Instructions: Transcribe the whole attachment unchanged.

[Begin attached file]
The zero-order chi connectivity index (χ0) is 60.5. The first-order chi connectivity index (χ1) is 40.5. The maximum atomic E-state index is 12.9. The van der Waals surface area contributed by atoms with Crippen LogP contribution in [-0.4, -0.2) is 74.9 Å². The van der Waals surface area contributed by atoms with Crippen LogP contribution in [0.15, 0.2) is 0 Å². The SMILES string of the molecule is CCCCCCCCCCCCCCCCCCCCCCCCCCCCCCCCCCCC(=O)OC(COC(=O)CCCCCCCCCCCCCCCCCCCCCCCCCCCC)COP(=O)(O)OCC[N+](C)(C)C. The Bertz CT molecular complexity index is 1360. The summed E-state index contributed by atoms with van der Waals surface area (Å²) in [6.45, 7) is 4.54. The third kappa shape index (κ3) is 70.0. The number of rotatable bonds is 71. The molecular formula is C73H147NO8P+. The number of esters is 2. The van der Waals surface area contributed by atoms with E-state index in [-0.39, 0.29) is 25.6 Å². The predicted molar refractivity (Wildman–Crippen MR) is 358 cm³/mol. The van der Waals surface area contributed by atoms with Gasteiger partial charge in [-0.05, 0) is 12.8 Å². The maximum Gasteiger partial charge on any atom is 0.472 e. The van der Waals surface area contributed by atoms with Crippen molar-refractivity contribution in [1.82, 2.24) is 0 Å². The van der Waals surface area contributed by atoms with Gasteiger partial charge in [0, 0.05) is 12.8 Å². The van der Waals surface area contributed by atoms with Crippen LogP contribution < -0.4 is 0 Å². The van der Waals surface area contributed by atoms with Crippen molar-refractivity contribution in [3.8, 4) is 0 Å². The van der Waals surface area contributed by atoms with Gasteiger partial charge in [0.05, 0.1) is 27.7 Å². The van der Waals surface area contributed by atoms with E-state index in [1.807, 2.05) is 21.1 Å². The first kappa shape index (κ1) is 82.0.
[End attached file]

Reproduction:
The zero-order chi connectivity index (χ0) is 60.5. The first-order chi connectivity index (χ1) is 40.5. The maximum atomic E-state index is 12.9. The van der Waals surface area contributed by atoms with Crippen LogP contribution in [-0.4, -0.2) is 74.9 Å². The van der Waals surface area contributed by atoms with Crippen LogP contribution in [0.15, 0.2) is 0 Å². The SMILES string of the molecule is CCCCCCCCCCCCCCCCCCCCCCCCCCCCCCCCCCCC(=O)OC(COC(=O)CCCCCCCCCCCCCCCCCCCCCCCCCCCC)COP(=O)(O)OCC[N+](C)(C)C. The Bertz CT molecular complexity index is 1360. The summed E-state index contributed by atoms with van der Waals surface area (Å²) in [6.45, 7) is 4.54. The third kappa shape index (κ3) is 70.0. The number of rotatable bonds is 71. The molecular formula is C73H147NO8P+. The number of esters is 2. The van der Waals surface area contributed by atoms with E-state index in [-0.39, 0.29) is 25.6 Å². The predicted molar refractivity (Wildman–Crippen MR) is 358 cm³/mol. The van der Waals surface area contributed by atoms with Gasteiger partial charge in [-0.05, 0) is 12.8 Å². The maximum Gasteiger partial charge on any atom is 0.472 e. The van der Waals surface area contributed by atoms with Crippen molar-refractivity contribution in [1.82, 2.24) is 0 Å². The van der Waals surface area contributed by atoms with Gasteiger partial charge in [0, 0.05) is 12.8 Å². The van der Waals surface area contributed by atoms with Crippen LogP contribution < -0.4 is 0 Å². The van der Waals surface area contributed by atoms with Crippen molar-refractivity contribution in [3.8, 4) is 0 Å². The van der Waals surface area contributed by atoms with Gasteiger partial charge in [0.05, 0.1) is 27.7 Å². The van der Waals surface area contributed by atoms with E-state index in [1.807, 2.05) is 21.1 Å². The first kappa shape index (κ1) is 82.0.